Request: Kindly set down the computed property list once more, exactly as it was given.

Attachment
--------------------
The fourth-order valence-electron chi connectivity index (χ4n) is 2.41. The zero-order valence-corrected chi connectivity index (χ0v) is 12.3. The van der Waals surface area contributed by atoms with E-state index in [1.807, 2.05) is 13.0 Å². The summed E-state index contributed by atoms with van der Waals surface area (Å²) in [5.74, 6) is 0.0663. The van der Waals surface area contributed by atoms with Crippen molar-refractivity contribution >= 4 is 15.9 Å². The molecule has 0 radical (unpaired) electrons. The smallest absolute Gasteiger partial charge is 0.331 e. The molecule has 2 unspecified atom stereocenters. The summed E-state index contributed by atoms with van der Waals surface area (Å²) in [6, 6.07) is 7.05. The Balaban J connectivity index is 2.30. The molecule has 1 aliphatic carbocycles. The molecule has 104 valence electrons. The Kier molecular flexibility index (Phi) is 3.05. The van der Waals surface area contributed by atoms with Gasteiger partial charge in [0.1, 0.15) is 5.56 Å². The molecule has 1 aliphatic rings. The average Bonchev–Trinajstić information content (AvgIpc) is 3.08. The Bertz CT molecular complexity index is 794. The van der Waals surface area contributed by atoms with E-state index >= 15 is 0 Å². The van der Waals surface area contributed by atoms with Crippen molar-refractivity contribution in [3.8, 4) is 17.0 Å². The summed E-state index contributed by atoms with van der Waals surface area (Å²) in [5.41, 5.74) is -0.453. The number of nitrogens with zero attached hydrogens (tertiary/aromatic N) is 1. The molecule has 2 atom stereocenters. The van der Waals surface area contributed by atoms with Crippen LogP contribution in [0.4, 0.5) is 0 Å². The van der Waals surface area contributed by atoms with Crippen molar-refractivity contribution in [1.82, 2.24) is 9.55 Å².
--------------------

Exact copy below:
The fourth-order valence-electron chi connectivity index (χ4n) is 2.41. The zero-order valence-corrected chi connectivity index (χ0v) is 12.3. The van der Waals surface area contributed by atoms with E-state index in [1.807, 2.05) is 13.0 Å². The summed E-state index contributed by atoms with van der Waals surface area (Å²) in [5.74, 6) is 0.0663. The van der Waals surface area contributed by atoms with Crippen molar-refractivity contribution >= 4 is 15.9 Å². The molecule has 0 radical (unpaired) electrons. The smallest absolute Gasteiger partial charge is 0.331 e. The molecule has 2 unspecified atom stereocenters. The summed E-state index contributed by atoms with van der Waals surface area (Å²) in [6, 6.07) is 7.05. The Balaban J connectivity index is 2.30. The molecule has 1 aliphatic carbocycles. The molecule has 104 valence electrons. The Kier molecular flexibility index (Phi) is 3.05. The van der Waals surface area contributed by atoms with Gasteiger partial charge in [0.1, 0.15) is 5.56 Å². The molecule has 1 aliphatic rings. The average Bonchev–Trinajstić information content (AvgIpc) is 3.08. The Bertz CT molecular complexity index is 794. The van der Waals surface area contributed by atoms with E-state index >= 15 is 0 Å². The van der Waals surface area contributed by atoms with Crippen molar-refractivity contribution in [3.8, 4) is 17.0 Å². The summed E-state index contributed by atoms with van der Waals surface area (Å²) in [5.41, 5.74) is -0.453. The number of nitrogens with zero attached hydrogens (tertiary/aromatic N) is 1. The molecule has 2 atom stereocenters. The van der Waals surface area contributed by atoms with Crippen LogP contribution in [0.4, 0.5) is 0 Å². The van der Waals surface area contributed by atoms with Crippen molar-refractivity contribution in [1.82, 2.24) is 9.55 Å².